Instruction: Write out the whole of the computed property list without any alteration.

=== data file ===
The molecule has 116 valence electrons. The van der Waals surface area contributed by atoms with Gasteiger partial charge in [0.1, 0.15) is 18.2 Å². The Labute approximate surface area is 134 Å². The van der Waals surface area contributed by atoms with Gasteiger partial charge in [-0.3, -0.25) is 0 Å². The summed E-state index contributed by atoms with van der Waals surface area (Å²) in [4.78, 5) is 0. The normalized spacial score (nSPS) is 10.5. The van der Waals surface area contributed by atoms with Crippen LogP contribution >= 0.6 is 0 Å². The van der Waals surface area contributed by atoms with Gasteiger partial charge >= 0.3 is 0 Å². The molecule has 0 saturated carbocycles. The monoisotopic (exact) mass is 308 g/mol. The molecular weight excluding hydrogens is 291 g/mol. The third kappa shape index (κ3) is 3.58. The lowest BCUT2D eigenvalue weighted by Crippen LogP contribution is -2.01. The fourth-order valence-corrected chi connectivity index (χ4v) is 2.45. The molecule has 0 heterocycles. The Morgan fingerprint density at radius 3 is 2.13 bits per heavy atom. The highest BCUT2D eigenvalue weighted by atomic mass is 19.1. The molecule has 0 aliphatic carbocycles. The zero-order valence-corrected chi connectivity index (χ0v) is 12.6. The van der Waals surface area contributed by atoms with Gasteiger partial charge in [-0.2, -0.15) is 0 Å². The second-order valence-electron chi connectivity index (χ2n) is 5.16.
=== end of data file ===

The molecule has 116 valence electrons. The van der Waals surface area contributed by atoms with Gasteiger partial charge in [0.1, 0.15) is 18.2 Å². The Labute approximate surface area is 134 Å². The van der Waals surface area contributed by atoms with Gasteiger partial charge in [-0.3, -0.25) is 0 Å². The summed E-state index contributed by atoms with van der Waals surface area (Å²) in [4.78, 5) is 0. The normalized spacial score (nSPS) is 10.5. The van der Waals surface area contributed by atoms with Crippen LogP contribution >= 0.6 is 0 Å². The van der Waals surface area contributed by atoms with Gasteiger partial charge >= 0.3 is 0 Å². The molecule has 0 saturated carbocycles. The monoisotopic (exact) mass is 308 g/mol. The molecular weight excluding hydrogens is 291 g/mol. The third kappa shape index (κ3) is 3.58. The lowest BCUT2D eigenvalue weighted by Crippen LogP contribution is -2.01. The fourth-order valence-corrected chi connectivity index (χ4v) is 2.45. The molecule has 0 heterocycles. The Morgan fingerprint density at radius 3 is 2.13 bits per heavy atom. The highest BCUT2D eigenvalue weighted by atomic mass is 19.1. The molecule has 0 aliphatic carbocycles. The zero-order valence-corrected chi connectivity index (χ0v) is 12.6. The van der Waals surface area contributed by atoms with Gasteiger partial charge in [-0.2, -0.15) is 0 Å². The second-order valence-electron chi connectivity index (χ2n) is 5.16.